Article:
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2022年4月28日 (木)

Liah Greenfeld's "Trilogy of Nationalism"

 The following is just a reprint of the introduction/summary on amazon. It is quite interesting (shocking?), even by itself. It is not translated into Japanese. What happened to the Japanese scholars who love translations?

1. Liah Greenfeld, Nationalism: Five Roads to Modernity, 1992/12/15

Nationalism is a movement and a state of mind that brings together national identity, consciousness, and collectivities. It accomplished the great transformation from the old order to modernity; it placed imagination above production, distribution, and exchange; and it altered the nature of power over people and territories that shapes and directs the social and political world. A five-country study that spans five hundred years, this historically oriented work in sociology bids well to replace all previous works on the subject. The theme, simple yet complex, suggests that England was the front-runner, with its earliest sense of selfconscious nationalism and its pragmatic ways; it utilized existing institutions while transforming itself. The Americans followed, with no formed institutions to impede them. France, Germany, and Russia took the same, now marked, path, modifying nationalism in the process.

Nationalism/title> is based on empirical data in four languages--legal documents; period dictionaries; memoirs; correspondence; literary works; theological, political, and philosophical writings; biographies; statistics; and histories. Nowhere else is the complex interaction of structural, cultural, and psychological factors so thoroughly explained. Nowhere else are concepts like identity, anomie, and elites brought so refreshingly to life.

2. Liah Greenfeld , The Spirit of Capitalism: Nationalism and Economic Growth, 2001/11/30

The Spirit of Capitalism answers a fundamental question of economics, a question neither economists nor economic historians have been able to answer: what are the reasons (rather than just the conditions) for sustained economic growth? Taking her title from Max Weber's famous study on the same subject, Liah Greenfeld focuses on the problem of motivation behind the epochal change in behavior, which from the sixteenth century on has reoriented one economy after another from subsistence to profit, transforming the nature of economic activity. A detailed analysis of the development of economic consciousness in England, the Netherlands, France, Germany, Japan, and the United States allows her to argue that the motivation, or "spirit," behind the modern, growth-oriented economy was not the liberation of the "rational economic actor," but rather nationalism. Nationalism committed masses of people to an endless race for national prestige and thus brought into being the phenomenon of economic competitiveness.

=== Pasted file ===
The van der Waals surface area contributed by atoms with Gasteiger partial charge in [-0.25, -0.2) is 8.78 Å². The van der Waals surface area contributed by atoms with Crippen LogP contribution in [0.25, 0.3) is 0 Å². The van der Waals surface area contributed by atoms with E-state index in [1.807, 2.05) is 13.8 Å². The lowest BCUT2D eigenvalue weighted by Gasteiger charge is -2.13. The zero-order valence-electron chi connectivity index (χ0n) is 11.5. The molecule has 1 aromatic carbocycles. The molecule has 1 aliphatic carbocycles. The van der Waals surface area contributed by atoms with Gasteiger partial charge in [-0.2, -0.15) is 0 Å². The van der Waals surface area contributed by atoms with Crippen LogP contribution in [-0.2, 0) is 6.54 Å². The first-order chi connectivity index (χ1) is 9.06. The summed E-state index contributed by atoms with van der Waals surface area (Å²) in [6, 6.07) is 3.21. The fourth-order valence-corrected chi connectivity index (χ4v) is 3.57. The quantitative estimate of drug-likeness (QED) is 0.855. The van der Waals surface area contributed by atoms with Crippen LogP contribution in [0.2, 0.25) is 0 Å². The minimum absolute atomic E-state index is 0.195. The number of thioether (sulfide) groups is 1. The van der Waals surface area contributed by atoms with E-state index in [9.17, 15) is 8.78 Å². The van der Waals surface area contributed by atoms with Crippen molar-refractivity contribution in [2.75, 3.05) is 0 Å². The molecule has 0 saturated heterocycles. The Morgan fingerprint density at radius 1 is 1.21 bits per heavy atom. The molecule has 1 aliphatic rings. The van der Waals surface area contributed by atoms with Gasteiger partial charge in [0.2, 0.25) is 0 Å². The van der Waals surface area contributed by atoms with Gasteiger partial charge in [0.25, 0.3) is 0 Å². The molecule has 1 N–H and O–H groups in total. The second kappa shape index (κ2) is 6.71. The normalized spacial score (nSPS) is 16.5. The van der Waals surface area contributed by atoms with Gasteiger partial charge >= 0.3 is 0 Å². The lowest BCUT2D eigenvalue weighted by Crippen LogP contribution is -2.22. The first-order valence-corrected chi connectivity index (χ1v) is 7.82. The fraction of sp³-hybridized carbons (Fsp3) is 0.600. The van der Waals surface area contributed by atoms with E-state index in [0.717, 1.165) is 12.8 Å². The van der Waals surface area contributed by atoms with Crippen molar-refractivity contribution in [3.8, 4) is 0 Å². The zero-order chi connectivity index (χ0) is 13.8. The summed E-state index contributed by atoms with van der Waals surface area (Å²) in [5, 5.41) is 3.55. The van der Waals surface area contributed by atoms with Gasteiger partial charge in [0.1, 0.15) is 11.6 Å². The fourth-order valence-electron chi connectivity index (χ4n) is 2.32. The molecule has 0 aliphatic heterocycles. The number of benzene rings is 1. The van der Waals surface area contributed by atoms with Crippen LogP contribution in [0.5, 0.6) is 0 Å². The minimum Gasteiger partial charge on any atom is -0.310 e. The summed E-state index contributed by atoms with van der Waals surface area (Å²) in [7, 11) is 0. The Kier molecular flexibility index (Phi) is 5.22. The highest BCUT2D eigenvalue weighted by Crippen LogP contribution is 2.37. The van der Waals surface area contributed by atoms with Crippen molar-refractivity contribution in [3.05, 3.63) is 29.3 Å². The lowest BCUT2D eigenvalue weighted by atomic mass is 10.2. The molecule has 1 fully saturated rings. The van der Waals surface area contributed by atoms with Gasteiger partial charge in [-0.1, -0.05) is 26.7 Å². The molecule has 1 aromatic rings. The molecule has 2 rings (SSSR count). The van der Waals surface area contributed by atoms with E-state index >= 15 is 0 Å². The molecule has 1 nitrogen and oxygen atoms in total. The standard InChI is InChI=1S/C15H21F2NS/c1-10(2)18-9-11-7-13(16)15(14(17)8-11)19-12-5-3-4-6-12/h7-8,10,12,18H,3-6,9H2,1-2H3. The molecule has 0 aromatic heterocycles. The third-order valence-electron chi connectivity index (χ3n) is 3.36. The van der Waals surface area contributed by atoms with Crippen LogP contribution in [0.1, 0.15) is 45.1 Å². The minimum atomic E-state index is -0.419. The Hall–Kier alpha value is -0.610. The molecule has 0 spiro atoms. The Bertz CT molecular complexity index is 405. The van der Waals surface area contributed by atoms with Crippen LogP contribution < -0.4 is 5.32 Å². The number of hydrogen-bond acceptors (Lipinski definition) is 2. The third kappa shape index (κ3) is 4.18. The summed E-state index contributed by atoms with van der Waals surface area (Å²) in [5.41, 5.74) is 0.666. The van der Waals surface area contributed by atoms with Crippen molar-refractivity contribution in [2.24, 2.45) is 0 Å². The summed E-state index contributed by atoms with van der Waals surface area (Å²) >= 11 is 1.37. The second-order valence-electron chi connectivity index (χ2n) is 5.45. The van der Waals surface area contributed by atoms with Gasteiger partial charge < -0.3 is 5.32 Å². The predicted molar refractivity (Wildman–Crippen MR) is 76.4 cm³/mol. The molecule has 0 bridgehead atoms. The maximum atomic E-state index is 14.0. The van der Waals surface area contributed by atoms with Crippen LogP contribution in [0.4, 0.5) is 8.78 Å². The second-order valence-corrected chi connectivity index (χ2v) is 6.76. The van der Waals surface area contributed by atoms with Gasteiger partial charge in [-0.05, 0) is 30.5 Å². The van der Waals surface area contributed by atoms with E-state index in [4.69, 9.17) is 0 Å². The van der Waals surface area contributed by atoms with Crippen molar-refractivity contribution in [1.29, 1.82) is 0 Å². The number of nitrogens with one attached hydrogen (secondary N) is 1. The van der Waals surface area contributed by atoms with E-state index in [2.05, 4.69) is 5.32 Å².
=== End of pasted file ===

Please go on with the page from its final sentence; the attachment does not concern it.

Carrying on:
Nowhere has economic activity been further removed from the rational calculation of costs than in the United States, where the economy has come to be perceived as the end-all of political life and the determinant of all social progress. American "economic civilization" spurs the nation on to ever-greater economic achievement. But it turns Americans into workaholics, unsure of the purpose of their pursuits, and leads American statesmen to exaggerate the weight of economic concerns in foreign policy, often to the detriment of American political influence and the confusion of the rest of the world.

 
3. Liah Greenfeld, Mind, Modernity, Madness: The Impact of Culture on Human Experience, 2013/4/8

It’s the American dream―unfettered freedom to follow our ambitions, to forge our identities, to become self-made. But what if our culture of limitless self-fulfillment is actually making millions desperately ill? One of our leading interpreters of modernity and nationalism, Liah Greenfeld argues that we have overlooked the connection between egalitarian society and mental illness. Intellectually fearless, encompassing philosophy, psychology, and history, Mind, Modernity, Madness challenges the most cherished assumptions about the blessings of living in a land of the free.

Modern nationalism, says Greenfeld, rests on bedrock principles of popular sovereignty, equality, and secularism. Citizens of the twenty-first century enjoy unprecedented freedom to become the authors of their personal destinies. Empowering as this is, it also places them under enormous psychic strain. They must constantly appraise their identities, manage their desires, and calibrate their place within society. For vulnerable individuals, this pressure is too much. Training her analytic eye on extensive case histories in manic depression and schizophrenia, Greenfeld contends that these illnesses are dysfunctions of selfhood caused by society’s overburdening demands for self-realization. In her rigorous diagnosis, madness is a culturally constituted malady.

The culminating volume of Greenfeld’s nationalism trilogy, Mind, Modernity, Madness is a tour de force in the classic tradition of Emile Durkheim―and a bold foray into uncharted territory. Often counter-intuitive, always illuminating, Mind, Modernity, Madness presents a many-sided view of humanity, one that enriches our deepest understanding of who we are and what we aspire to be.

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« The Body as Empirical Rationalist | トップページ | ライア・グリーンフェルド(Liah Greenfeld)"ナショナリズム三部作” »